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Adrian Wilson

Editor's Viewpoint

3rd October 2018, Munich

Searching for the battleship steel version of spider silk

Biotech company AMSilk and Airbus are planning to use artificial spider silk to create an entirely new generation of composite material they believe could revolutionise aerospace design.

Spider silk is one of nature’s most astonishing materials. Stronger than steel, tougher than Kevlar and incredibly lightweight, a spider web made from fibres as thick as a pencil would be able to catch a fully loaded A350 weight around 200 tonnes. For decades, scientists have sought to recreate spider silk’s astonishing properties for industrial use. But those efforts have been unsuccessful – until now.

Airbus and AMSilk will work together on creating an entirely new area of composite materials. © Airbus

AMSilk, based near Munich in Germany, is the world’s first industrial supplier of what it calls synthetic silk biopolymers – artificial spider silk. The company already uses this high-performance, fully biodegradable material for medical devices and cosmetics. As a coating for implants it is more easily accepted by the human body, while silk additives give beauty products their glow. In 2016, AMSilk even made a prototype shoe with a major sports clothing label. But now, together with Airbus, it wants to transfer its technology to aerospace.

To do this, Airbus and AMSilk will work together on creating an entirely new area of composite materials. Leading the cooperation for Airbus is Detlev Konigorski, innovation manager for emerging technologies and concepts.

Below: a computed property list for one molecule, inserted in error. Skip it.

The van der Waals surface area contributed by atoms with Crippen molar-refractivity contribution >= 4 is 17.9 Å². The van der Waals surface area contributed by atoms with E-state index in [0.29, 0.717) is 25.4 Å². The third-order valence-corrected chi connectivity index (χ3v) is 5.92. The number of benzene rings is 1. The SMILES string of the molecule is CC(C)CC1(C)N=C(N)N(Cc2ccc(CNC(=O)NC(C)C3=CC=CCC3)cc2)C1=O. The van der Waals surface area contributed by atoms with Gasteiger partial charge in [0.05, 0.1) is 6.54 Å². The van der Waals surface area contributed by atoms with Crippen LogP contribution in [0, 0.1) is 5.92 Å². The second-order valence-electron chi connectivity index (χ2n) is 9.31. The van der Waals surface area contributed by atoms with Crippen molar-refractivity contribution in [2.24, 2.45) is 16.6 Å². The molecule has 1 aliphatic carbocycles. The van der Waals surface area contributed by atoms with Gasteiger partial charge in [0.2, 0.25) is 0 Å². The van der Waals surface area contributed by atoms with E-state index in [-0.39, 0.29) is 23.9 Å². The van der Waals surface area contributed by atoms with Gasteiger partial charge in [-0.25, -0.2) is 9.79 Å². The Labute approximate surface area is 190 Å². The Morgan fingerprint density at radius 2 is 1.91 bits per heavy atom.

“Currently, AMSilk produces silk on a metric tons scale per annum, but this isn’t yet aerospace-ready,” he says. “You could compare it to steel – what you use to make cars isn’t the same as what you use to make battleships. We’re looking for the battleship steel version of spider silk.”

After first decoding spider DNA, AMSilk realised that by taking the animal’s specific genetic code for producing silk and introducing it to bacteria, they could artificially reproduce an identical material. The company now carries out this process in 60,000 litre tanks four storeys high, which are filled with water and heated to 37°C to grow the bacteria. The end result is a powder that can be formed into a fibre, film or gel. 

The greater use of carbon fibre composites has helped reduce aircraft weight, and therefore fuel consumption, in recent years, but AMSilk’s Biosteel fibre has superior flexibility and shock resistance capabilities.

It bends without losing strength, so it could be integrated on parts away from the fuselage that are prone to debris impact or bird strikes. It could help protect space equipment in a similar manner or be applied to defence products.

The silk also has remarkable antibacterial properties, so we might be able to integrate it inside an aircraft cabin as a more hygienic material.”

Airbus and AMSilk aim to launch a prototype composite in 2019. This means exploring how the silk reacts when it is introduced into the resin matrixes used to manufacture carbon fibre reinforced polymers, before baking it in an autoclave.

“The chance to work with an entirely new material opens up a wealth of exciting possibilities,” says Konigorski. “The majority of ingredients for the materials we use are well established –the table of elements is finite. Of course, we’ve used natural materials like wood and bamboo for centuries, but we cannot really influence the material.”

Bioengineering is truly revolutionary. AMSilk can recreate the building blocks of spider silk and influence it to create materials that wouldn’t naturally be that way. 

“We haven’t even begun to scratch the surface here,” Konigorski concludes. “Ultimately, this material could enable us to approach design and construction in an entirely new fashion.”

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